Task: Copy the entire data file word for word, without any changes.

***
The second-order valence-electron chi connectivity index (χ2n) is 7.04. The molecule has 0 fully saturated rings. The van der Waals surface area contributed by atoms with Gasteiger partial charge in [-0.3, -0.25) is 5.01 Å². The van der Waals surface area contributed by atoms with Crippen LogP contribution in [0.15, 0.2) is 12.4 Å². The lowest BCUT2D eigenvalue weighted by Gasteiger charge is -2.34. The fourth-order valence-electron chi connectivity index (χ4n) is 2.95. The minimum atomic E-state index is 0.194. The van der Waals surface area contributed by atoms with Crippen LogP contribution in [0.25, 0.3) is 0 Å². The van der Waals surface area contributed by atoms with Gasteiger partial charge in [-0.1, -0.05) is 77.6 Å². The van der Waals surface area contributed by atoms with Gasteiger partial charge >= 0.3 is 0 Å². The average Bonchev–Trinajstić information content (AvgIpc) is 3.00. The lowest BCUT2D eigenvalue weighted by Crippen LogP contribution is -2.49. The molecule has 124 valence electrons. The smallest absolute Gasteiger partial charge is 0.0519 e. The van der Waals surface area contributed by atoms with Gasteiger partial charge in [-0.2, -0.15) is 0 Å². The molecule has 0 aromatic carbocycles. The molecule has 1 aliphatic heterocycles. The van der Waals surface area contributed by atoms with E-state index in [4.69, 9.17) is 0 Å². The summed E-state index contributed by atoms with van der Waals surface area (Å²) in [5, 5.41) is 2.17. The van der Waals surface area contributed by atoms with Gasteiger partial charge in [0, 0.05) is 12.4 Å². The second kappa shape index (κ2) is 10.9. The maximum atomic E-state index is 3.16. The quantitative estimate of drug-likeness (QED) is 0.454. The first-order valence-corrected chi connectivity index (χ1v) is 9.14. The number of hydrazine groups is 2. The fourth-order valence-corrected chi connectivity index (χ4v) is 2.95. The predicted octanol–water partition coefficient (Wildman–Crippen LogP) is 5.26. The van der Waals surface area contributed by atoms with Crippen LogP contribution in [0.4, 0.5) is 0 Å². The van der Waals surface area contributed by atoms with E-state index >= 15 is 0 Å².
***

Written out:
The second-order valence-electron chi connectivity index (χ2n) is 7.04. The molecule has 0 fully saturated rings. The van der Waals surface area contributed by atoms with Gasteiger partial charge in [-0.3, -0.25) is 5.01 Å². The van der Waals surface area contributed by atoms with Crippen LogP contribution in [0.15, 0.2) is 12.4 Å². The lowest BCUT2D eigenvalue weighted by Gasteiger charge is -2.34. The fourth-order valence-electron chi connectivity index (χ4n) is 2.95. The minimum atomic E-state index is 0.194. The van der Waals surface area contributed by atoms with Crippen LogP contribution in [0.25, 0.3) is 0 Å². The van der Waals surface area contributed by atoms with Gasteiger partial charge in [-0.1, -0.05) is 77.6 Å². The van der Waals surface area contributed by atoms with Gasteiger partial charge >= 0.3 is 0 Å². The average Bonchev–Trinajstić information content (AvgIpc) is 3.00. The lowest BCUT2D eigenvalue weighted by Crippen LogP contribution is -2.49. The molecule has 124 valence electrons. The smallest absolute Gasteiger partial charge is 0.0519 e. The van der Waals surface area contributed by atoms with Gasteiger partial charge in [-0.2, -0.15) is 0 Å². The molecule has 0 aromatic carbocycles. The molecule has 1 aliphatic heterocycles. The van der Waals surface area contributed by atoms with E-state index in [4.69, 9.17) is 0 Å². The summed E-state index contributed by atoms with van der Waals surface area (Å²) in [5, 5.41) is 2.17. The van der Waals surface area contributed by atoms with Gasteiger partial charge in [0, 0.05) is 12.4 Å². The second kappa shape index (κ2) is 10.9. The maximum atomic E-state index is 3.16. The quantitative estimate of drug-likeness (QED) is 0.454. The first-order valence-corrected chi connectivity index (χ1v) is 9.14. The number of hydrazine groups is 2. The fourth-order valence-corrected chi connectivity index (χ4v) is 2.95. The predicted octanol–water partition coefficient (Wildman–Crippen LogP) is 5.26. The van der Waals surface area contributed by atoms with Crippen LogP contribution in [0.4, 0.5) is 0 Å². The van der Waals surface area contributed by atoms with E-state index >= 15 is 0 Å².